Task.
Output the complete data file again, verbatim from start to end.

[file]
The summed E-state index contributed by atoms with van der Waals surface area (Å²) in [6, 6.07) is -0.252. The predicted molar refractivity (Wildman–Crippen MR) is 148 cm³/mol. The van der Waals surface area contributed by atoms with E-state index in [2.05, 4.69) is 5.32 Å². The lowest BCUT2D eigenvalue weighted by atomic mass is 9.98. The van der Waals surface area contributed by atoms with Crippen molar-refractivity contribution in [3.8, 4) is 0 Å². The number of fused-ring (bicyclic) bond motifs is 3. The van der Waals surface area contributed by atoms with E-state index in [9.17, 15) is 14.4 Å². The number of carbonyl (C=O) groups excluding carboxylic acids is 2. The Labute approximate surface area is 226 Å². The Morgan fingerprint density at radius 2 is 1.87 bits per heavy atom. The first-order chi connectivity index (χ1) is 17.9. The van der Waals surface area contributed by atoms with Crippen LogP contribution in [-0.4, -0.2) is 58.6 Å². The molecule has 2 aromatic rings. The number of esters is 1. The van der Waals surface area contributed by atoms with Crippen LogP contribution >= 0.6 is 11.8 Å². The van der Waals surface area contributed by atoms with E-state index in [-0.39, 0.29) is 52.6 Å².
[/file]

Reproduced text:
The summed E-state index contributed by atoms with van der Waals surface area (Å²) in [6, 6.07) is -0.252. The predicted molar refractivity (Wildman–Crippen MR) is 148 cm³/mol. The van der Waals surface area contributed by atoms with E-state index in [2.05, 4.69) is 5.32 Å². The lowest BCUT2D eigenvalue weighted by atomic mass is 9.98. The van der Waals surface area contributed by atoms with Crippen molar-refractivity contribution in [3.8, 4) is 0 Å². The number of fused-ring (bicyclic) bond motifs is 3. The van der Waals surface area contributed by atoms with E-state index in [9.17, 15) is 14.4 Å². The number of carbonyl (C=O) groups excluding carboxylic acids is 2. The Labute approximate surface area is 226 Å². The Morgan fingerprint density at radius 2 is 1.87 bits per heavy atom. The first-order chi connectivity index (χ1) is 17.9. The van der Waals surface area contributed by atoms with Crippen LogP contribution in [-0.4, -0.2) is 58.6 Å². The molecule has 2 aromatic rings. The number of esters is 1. The van der Waals surface area contributed by atoms with Crippen LogP contribution >= 0.6 is 11.8 Å². The van der Waals surface area contributed by atoms with E-state index in [-0.39, 0.29) is 52.6 Å².